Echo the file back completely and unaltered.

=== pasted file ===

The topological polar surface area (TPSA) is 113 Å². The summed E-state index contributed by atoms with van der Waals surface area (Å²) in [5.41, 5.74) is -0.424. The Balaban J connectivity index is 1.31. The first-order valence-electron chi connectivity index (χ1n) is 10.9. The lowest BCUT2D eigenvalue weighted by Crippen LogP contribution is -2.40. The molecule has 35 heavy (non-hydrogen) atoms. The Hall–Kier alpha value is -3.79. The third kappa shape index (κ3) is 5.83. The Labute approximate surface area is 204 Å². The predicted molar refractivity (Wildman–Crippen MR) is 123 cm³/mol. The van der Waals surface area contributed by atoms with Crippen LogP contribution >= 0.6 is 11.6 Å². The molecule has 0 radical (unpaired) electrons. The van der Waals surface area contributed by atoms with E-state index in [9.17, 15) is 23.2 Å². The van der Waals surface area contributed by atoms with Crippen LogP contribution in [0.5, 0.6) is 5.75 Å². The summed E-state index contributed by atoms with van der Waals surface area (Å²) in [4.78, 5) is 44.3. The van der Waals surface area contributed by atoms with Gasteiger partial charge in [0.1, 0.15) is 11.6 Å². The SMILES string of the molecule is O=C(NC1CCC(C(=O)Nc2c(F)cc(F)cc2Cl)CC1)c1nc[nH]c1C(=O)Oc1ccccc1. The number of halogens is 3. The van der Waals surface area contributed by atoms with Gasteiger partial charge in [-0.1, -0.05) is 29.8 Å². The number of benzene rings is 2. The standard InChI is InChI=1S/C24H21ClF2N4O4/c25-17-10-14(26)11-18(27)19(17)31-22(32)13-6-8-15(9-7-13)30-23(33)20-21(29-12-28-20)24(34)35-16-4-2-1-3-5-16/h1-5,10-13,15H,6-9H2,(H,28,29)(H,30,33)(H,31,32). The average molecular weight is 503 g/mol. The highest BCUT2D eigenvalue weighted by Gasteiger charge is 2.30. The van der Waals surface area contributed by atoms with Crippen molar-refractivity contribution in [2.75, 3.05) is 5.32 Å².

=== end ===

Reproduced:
The topological polar surface area (TPSA) is 113 Å². The summed E-state index contributed by atoms with van der Waals surface area (Å²) in [5.41, 5.74) is -0.424. The Balaban J connectivity index is 1.31. The first-order valence-electron chi connectivity index (χ1n) is 10.9. The lowest BCUT2D eigenvalue weighted by Crippen LogP contribution is -2.40. The molecule has 35 heavy (non-hydrogen) atoms. The Hall–Kier alpha value is -3.79. The third kappa shape index (κ3) is 5.83. The Labute approximate surface area is 204 Å². The predicted molar refractivity (Wildman–Crippen MR) is 123 cm³/mol. The van der Waals surface area contributed by atoms with Crippen LogP contribution >= 0.6 is 11.6 Å². The molecule has 0 radical (unpaired) electrons. The van der Waals surface area contributed by atoms with E-state index in [9.17, 15) is 23.2 Å². The van der Waals surface area contributed by atoms with Crippen LogP contribution in [0.5, 0.6) is 5.75 Å². The summed E-state index contributed by atoms with van der Waals surface area (Å²) in [4.78, 5) is 44.3. The van der Waals surface area contributed by atoms with Gasteiger partial charge in [0.1, 0.15) is 11.6 Å². The SMILES string of the molecule is O=C(NC1CCC(C(=O)Nc2c(F)cc(F)cc2Cl)CC1)c1nc[nH]c1C(=O)Oc1ccccc1. The number of halogens is 3. The van der Waals surface area contributed by atoms with Gasteiger partial charge in [-0.1, -0.05) is 29.8 Å². The number of benzene rings is 2. The standard InChI is InChI=1S/C24H21ClF2N4O4/c25-17-10-14(26)11-18(27)19(17)31-22(32)13-6-8-15(9-7-13)30-23(33)20-21(29-12-28-20)24(34)35-16-4-2-1-3-5-16/h1-5,10-13,15H,6-9H2,(H,28,29)(H,30,33)(H,31,32). The average molecular weight is 503 g/mol. The highest BCUT2D eigenvalue weighted by Gasteiger charge is 2.30. The van der Waals surface area contributed by atoms with Crippen molar-refractivity contribution in [2.75, 3.05) is 5.32 Å².